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· Epworth Sleepiness Scale – This sleep questionnaire asks you to rank whether certain situations make you sleepy and, if so, how sleepy. Your responses will assist your doctor in providing a formal diagnosis.
· Nocturnal polysomnogram - This test will measure the electrical activity of your brain (electroencephalogram) and heart (electrocardiogram), and the movement of your muscles (electromyogram) and eyes (electro-oculogram) and usually requires an overnight stay at a sleep clinic for observation purposes.
· Multiple sleep latency test (MSLT) – This test measures how long it takes for you to fall asleep during the day. Sleep specialists will observe your sleep patterns.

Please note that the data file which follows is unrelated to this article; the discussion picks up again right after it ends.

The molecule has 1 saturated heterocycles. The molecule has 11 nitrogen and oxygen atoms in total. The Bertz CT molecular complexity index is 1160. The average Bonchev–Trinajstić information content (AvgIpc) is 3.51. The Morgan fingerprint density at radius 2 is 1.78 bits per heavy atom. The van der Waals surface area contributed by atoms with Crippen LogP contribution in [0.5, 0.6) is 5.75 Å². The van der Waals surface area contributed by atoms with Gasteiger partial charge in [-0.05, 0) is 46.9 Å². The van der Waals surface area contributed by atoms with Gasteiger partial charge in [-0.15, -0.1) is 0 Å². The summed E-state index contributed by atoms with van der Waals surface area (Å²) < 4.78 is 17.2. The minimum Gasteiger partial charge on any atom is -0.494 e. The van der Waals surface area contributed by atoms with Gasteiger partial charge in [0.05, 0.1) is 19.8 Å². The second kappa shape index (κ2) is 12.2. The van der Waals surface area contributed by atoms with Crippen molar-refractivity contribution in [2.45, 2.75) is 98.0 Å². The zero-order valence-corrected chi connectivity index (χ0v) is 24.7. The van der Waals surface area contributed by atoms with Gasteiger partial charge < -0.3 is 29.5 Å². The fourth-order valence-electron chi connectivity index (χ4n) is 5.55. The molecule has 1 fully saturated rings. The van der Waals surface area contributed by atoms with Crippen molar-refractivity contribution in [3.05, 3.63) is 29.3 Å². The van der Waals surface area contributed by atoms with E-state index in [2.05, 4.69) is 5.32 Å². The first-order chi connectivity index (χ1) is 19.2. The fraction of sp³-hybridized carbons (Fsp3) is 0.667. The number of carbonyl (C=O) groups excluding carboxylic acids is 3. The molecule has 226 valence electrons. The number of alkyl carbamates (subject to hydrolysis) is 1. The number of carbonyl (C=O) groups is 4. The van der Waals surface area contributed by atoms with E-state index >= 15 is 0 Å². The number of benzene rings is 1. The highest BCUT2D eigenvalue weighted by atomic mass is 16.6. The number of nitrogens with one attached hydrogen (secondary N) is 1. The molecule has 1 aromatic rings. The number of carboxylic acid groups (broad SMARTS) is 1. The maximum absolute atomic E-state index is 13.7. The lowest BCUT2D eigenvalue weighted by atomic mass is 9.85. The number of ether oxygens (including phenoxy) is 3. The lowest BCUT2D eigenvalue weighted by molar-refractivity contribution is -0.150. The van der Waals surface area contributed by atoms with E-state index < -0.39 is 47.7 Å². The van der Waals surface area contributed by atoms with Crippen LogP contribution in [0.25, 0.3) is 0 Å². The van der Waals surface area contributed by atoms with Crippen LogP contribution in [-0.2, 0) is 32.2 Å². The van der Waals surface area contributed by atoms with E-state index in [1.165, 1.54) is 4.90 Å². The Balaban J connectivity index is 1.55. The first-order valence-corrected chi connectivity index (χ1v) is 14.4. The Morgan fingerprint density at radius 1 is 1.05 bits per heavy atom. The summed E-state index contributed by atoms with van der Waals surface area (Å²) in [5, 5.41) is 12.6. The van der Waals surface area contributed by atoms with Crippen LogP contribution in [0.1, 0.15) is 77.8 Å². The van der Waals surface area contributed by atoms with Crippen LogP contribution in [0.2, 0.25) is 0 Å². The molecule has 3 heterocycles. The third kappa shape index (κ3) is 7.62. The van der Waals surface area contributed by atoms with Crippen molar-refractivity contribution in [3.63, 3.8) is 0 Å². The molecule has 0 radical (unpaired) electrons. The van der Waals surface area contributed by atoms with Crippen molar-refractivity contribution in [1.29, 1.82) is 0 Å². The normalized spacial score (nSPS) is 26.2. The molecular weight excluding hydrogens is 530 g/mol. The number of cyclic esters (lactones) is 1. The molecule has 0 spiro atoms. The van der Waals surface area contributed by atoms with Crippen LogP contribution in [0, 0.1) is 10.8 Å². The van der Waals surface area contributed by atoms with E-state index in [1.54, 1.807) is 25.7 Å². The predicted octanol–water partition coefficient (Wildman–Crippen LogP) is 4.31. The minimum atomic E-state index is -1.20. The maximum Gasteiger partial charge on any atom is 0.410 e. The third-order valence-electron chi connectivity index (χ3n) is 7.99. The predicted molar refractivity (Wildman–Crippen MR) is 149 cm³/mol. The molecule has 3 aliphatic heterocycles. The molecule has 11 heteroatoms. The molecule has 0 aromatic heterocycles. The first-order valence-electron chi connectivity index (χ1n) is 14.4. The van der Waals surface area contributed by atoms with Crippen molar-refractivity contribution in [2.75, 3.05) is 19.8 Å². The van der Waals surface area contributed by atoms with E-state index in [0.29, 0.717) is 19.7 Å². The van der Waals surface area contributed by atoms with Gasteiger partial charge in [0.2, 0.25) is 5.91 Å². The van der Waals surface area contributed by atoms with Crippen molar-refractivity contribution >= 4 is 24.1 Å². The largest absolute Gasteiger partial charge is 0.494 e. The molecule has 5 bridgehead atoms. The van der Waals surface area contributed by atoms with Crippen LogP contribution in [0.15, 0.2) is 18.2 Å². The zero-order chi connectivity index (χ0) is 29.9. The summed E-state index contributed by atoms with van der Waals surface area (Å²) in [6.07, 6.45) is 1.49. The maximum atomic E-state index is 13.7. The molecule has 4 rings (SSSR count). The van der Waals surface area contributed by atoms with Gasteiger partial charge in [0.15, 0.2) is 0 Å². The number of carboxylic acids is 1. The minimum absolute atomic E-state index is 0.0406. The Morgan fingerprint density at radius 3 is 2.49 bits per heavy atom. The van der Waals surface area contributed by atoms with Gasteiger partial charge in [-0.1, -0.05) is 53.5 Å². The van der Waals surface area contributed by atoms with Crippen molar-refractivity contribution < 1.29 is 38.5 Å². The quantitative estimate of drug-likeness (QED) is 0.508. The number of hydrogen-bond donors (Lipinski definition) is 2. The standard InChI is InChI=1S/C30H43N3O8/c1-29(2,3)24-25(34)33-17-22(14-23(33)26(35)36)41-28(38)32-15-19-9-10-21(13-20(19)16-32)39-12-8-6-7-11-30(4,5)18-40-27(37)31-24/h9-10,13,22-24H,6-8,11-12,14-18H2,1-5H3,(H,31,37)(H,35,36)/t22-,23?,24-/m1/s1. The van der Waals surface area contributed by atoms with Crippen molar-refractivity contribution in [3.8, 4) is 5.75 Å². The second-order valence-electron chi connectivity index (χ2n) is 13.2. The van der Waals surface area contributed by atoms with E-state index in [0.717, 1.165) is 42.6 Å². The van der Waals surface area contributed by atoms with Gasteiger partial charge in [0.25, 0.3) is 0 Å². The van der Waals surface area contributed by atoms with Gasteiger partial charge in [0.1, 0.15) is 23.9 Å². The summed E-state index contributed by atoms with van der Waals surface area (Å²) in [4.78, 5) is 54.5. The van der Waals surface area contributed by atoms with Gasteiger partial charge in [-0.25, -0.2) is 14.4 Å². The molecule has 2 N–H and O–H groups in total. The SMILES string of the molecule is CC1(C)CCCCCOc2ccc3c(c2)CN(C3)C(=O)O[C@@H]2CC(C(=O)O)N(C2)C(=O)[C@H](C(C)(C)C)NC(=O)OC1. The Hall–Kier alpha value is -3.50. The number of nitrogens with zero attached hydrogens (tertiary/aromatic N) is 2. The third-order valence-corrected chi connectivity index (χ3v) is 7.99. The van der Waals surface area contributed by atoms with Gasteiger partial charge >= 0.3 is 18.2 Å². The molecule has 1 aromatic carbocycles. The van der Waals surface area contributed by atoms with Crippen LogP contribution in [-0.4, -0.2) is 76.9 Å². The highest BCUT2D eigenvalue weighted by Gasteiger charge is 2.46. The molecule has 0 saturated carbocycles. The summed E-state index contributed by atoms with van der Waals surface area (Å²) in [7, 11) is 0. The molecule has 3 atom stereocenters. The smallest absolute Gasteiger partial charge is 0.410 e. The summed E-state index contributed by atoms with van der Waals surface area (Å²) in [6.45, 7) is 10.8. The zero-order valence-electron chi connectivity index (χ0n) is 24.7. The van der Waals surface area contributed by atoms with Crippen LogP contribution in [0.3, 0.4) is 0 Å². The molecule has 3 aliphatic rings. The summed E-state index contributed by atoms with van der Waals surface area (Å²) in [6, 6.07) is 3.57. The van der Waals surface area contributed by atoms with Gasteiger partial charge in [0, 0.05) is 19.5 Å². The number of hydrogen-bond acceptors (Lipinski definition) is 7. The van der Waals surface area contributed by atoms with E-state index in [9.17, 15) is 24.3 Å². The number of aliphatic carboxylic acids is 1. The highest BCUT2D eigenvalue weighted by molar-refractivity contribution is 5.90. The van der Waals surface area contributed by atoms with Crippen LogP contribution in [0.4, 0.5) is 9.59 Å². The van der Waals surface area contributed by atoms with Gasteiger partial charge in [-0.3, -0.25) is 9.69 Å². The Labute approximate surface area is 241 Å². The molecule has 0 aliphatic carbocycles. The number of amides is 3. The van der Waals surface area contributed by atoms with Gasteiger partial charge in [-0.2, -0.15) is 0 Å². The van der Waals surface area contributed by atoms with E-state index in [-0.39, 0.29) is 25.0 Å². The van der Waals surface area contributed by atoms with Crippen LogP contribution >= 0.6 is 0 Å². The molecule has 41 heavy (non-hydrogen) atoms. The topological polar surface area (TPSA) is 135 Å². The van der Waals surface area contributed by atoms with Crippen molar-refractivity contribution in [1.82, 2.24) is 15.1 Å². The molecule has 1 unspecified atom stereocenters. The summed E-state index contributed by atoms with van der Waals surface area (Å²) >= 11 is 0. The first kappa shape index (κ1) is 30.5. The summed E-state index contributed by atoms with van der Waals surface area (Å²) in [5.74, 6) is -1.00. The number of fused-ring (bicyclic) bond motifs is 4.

· Blood test – A blood test that measures antigens, often found in people with a family history of narcolepsy, can also be done. The blood test is not conclusive but it can be helpful in establishing the possibility and probability of narcolepsy.
Hypersomnia may be caused by another sleep disorder (such as narcolepsy or sleep apnea), dysfunction of the autonomic nervous system, or drug or alcohol abuse. In some cases it results from a physical problem, such as a tumor, head trauma, or injury to the central nervous system. Certain medications, or medicine withdrawal, may also cause hypersomnia. Medical conditions including multiple sclerosis, depression, encephalitis, epilepsy, or obesity may contribute to the disorder.
Originally posted by HellonWheels41
Oh, and by the way. Why haven't they taken my drivers licence away.
You know how many cars I've crashed falling asleep behind the wheel. All of them. I must have been in about twenty car crahes in my life. And you should see my mother drive. She's worse than me.